New Year’s resolution working out, question for our early intervention specialist?
As an early intervention specialist, I get this question multiple times around this time of year…
What are some good exercises to do as part of my resolution I want to get in good shape and lose weight?
Start small start with things that you can achieve so that you stay consistent.
Get in a routine once you find things that work for you continue to do it.
Always stretch pre and post work out.
As far as exercise start with low weight high repetition this builds lean muscle.
Cardio, do what works. Example if you have poor knees don’t use a treadmill rely on other things such as elliptical, bicycle, or calisthenics.
With strengthening do equal strengthening to keep your body in balance. Example: if you work your biceps and chest make sure you also work your triceps and upper back. This will create a muscle balance which has positive affects including better posture. Better posture leads to better circulation and decreases risk of injury.
Be aware of how your EE’s are standing. Forward head posture causes a decrease in blood flow to the arms which puts EE’s at risk of injury. Encourage EE’s to stand with ears lined up with shoulders to assure appropriate neck and head posture.
Encourage EE’s to work between chest and hip height and as close to the body as possible. This reduces stress on shoulders and low back decreasing risk of injury.
When lifting keep shoulder and neck back while dropping butt toward the ground. The step most often skipped is keeping chest and head back while squatting. You still have potential of back injury when squatting if you let your chest and head fall forward.
Encourage EE’s to put one leg up to decompress spine with prolonged standing. Doing this takes stress off of the back and decreases risk of injury.
Why do People Die Shoveling Snow?
Snowmageddon, Snowpocalypse, SnOMG!
There is no end to the terms for “really big snowstorm,” and those terms came in handy, particularly in America’s snowiest cities. Just check out these average annual snowfall totals, according to the Weather Channel:
Hancock, MI – 211.9 inches
Crested Butte, CO – 215.3 inches
Valdez, AK – 326.3 inches
But with really big snow storms – and even everyday, run-of-the-mill snowfalls – comes a risk of death by shoveling. Nationwide, snow shoveling is responsible for thousands of injuries and as many as 100 deaths each year.
So, why so many deaths? Shoveling snow is just another household chore, right?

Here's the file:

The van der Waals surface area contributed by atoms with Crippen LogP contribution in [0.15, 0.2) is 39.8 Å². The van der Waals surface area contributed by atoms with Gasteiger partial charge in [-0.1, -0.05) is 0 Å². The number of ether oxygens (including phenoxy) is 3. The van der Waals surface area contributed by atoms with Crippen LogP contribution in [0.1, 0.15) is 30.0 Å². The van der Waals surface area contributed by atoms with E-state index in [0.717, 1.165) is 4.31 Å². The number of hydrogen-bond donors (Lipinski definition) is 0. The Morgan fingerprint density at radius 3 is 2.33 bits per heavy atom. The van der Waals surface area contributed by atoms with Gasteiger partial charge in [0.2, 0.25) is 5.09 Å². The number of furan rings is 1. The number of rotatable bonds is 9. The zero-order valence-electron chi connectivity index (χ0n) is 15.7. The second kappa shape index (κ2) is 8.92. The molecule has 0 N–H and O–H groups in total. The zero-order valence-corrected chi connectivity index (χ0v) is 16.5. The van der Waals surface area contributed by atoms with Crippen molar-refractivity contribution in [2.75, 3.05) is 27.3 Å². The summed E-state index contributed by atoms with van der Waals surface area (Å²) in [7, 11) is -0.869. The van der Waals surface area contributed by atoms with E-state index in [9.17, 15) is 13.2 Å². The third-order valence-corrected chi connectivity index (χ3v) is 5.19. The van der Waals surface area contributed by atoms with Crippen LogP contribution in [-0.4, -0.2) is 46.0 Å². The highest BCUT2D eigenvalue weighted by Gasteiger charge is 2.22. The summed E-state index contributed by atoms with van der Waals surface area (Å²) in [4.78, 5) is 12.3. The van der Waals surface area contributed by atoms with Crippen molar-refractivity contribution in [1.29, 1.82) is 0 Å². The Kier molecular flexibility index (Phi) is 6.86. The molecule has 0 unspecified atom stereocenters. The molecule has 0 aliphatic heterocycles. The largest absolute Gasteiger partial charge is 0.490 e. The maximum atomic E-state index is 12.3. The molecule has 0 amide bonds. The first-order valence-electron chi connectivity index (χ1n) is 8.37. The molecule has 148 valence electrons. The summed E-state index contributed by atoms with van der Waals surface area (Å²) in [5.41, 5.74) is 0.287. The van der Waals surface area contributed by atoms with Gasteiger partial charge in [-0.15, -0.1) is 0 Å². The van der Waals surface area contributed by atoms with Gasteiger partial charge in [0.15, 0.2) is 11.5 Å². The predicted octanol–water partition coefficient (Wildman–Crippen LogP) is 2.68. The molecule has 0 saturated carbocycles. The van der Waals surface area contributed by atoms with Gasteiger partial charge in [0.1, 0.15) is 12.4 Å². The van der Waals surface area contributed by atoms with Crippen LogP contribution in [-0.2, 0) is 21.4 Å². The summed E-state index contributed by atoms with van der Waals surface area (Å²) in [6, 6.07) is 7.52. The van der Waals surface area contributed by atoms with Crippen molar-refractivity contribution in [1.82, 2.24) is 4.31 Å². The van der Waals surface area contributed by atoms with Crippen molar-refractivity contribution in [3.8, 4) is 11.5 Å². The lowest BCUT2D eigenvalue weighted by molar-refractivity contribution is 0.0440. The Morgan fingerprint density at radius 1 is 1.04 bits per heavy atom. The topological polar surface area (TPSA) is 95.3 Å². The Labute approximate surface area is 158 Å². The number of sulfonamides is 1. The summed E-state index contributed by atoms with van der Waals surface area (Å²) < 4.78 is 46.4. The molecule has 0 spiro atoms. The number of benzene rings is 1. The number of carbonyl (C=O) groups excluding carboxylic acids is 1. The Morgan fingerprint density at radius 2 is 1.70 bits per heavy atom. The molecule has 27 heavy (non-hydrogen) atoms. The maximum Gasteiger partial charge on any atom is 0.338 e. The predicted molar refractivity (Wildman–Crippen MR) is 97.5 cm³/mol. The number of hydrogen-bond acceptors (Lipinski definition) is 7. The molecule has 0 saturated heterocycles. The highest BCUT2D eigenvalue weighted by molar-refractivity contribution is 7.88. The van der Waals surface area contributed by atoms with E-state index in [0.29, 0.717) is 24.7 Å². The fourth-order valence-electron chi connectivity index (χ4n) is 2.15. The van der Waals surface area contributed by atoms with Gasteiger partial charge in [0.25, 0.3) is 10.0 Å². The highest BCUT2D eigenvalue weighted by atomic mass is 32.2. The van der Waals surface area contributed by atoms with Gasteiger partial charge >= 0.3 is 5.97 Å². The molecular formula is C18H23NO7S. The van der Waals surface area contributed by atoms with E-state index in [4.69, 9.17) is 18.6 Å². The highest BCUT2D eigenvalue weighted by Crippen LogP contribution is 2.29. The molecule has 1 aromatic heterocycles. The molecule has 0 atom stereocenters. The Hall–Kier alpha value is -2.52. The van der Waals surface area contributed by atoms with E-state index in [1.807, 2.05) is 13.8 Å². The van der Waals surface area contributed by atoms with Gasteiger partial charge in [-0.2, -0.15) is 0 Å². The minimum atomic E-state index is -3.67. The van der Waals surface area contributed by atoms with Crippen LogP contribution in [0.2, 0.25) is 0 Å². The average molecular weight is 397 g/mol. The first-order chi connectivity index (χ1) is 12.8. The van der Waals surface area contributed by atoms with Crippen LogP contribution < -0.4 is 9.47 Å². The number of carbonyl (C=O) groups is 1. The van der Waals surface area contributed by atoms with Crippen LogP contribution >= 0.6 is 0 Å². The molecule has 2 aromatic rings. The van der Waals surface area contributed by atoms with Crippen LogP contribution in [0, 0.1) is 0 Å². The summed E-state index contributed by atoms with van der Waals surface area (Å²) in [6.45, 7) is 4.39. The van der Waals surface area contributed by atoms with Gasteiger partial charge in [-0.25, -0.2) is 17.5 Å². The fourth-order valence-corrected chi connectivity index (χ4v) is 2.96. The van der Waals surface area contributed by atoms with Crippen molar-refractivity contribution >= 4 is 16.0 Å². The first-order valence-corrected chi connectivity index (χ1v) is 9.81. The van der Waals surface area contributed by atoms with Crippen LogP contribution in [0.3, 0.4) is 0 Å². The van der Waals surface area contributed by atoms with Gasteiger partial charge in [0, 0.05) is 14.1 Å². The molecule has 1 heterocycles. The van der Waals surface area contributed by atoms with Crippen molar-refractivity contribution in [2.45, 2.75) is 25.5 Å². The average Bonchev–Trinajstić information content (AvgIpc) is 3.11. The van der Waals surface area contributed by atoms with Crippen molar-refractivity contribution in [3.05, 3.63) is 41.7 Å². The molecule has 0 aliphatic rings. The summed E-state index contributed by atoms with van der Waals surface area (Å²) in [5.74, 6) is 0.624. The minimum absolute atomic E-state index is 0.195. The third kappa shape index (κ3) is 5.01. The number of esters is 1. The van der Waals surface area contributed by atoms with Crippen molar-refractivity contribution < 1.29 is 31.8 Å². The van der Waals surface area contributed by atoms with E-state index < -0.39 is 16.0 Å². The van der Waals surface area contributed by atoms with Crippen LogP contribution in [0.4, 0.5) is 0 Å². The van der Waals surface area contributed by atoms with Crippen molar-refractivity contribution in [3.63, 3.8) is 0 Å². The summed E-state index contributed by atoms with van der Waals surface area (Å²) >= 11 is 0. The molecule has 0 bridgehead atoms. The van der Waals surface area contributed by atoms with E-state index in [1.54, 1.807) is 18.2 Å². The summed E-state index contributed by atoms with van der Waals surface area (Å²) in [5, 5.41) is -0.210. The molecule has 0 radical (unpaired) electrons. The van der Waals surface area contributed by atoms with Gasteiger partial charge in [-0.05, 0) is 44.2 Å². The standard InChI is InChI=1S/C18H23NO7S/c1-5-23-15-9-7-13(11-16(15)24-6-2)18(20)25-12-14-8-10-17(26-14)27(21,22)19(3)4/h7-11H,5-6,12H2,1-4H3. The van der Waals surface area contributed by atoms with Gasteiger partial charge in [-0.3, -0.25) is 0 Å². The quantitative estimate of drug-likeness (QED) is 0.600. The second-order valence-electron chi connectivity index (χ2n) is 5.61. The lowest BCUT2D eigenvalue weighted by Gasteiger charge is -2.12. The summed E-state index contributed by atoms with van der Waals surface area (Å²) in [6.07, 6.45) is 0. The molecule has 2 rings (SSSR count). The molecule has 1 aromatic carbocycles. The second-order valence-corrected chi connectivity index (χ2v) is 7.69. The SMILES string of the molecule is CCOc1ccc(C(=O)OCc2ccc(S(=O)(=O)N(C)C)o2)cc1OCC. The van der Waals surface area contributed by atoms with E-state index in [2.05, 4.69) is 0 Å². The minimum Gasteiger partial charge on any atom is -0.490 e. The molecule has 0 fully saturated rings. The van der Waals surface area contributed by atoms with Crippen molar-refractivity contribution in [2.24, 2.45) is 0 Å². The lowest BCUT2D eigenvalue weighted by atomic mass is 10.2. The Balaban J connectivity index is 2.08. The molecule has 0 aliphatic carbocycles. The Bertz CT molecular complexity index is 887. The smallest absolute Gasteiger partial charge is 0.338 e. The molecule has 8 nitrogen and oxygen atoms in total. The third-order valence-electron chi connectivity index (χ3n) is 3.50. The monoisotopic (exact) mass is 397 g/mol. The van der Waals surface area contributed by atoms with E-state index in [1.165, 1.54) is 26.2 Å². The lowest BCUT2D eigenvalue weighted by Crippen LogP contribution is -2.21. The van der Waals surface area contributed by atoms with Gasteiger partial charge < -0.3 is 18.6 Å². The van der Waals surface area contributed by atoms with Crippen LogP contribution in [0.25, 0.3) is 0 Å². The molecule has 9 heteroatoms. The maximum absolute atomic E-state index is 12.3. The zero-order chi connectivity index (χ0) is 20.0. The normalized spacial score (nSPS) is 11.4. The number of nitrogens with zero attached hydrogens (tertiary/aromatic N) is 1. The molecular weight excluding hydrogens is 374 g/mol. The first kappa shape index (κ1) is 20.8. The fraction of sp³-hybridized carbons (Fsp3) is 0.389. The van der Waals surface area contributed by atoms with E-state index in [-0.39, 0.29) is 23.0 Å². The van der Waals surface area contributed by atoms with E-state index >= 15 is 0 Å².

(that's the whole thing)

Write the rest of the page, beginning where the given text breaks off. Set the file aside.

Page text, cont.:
Not really, says the American Heart Association. While most people won’t have a problem, shoveling snow can put some people at risk of heart attack. Sudden exertion, like moving hundreds of pounds of snow after being sedentary for several months, can put a big strain on the heart. Pushing a heavy snow blower also can cause injury.
And, there’s the cold factor. Cold weather can increase heart rate and blood pressure. It can make blood clot more easily and constrict arteries, which decreases blood supply. This is true even in healthy people. Individuals over the age of 40 or who are relatively inactive should be particularly careful.
National Safety Council recommends the following tips to shovel safely:
Do not shovel after eating or while smoking
Take it slow and stretch out before you begin
Shovel only fresh, powdery snow; it’s lighter
Push the snow rather than lifting it
If you do lift it, use a small shovel or only partially fill the shovel
Lift with your legs, not your back
Do not work to the point of exhaustion
Know the signs of a heart attack, and stop immediately and call 911 if you’re experiencing any of them; every minute counts
Don’t pick up that shovel without a doctor’s permission if you have a history of heart disease. A clear driveway is not worth your life.
Snow Blower Safety
In addition to possible heart strain from pushing a heavy snow blower, be safe with tips from the American Academy of Orthopedic Surgeons, including:
If the blower jams, turn it off
Keep your hands away from the moving parts
Be aware of the carbon monoxide risk of running a snow blower in an enclosed space
Add fuel outdoors, before starting, and never add fuel when it is running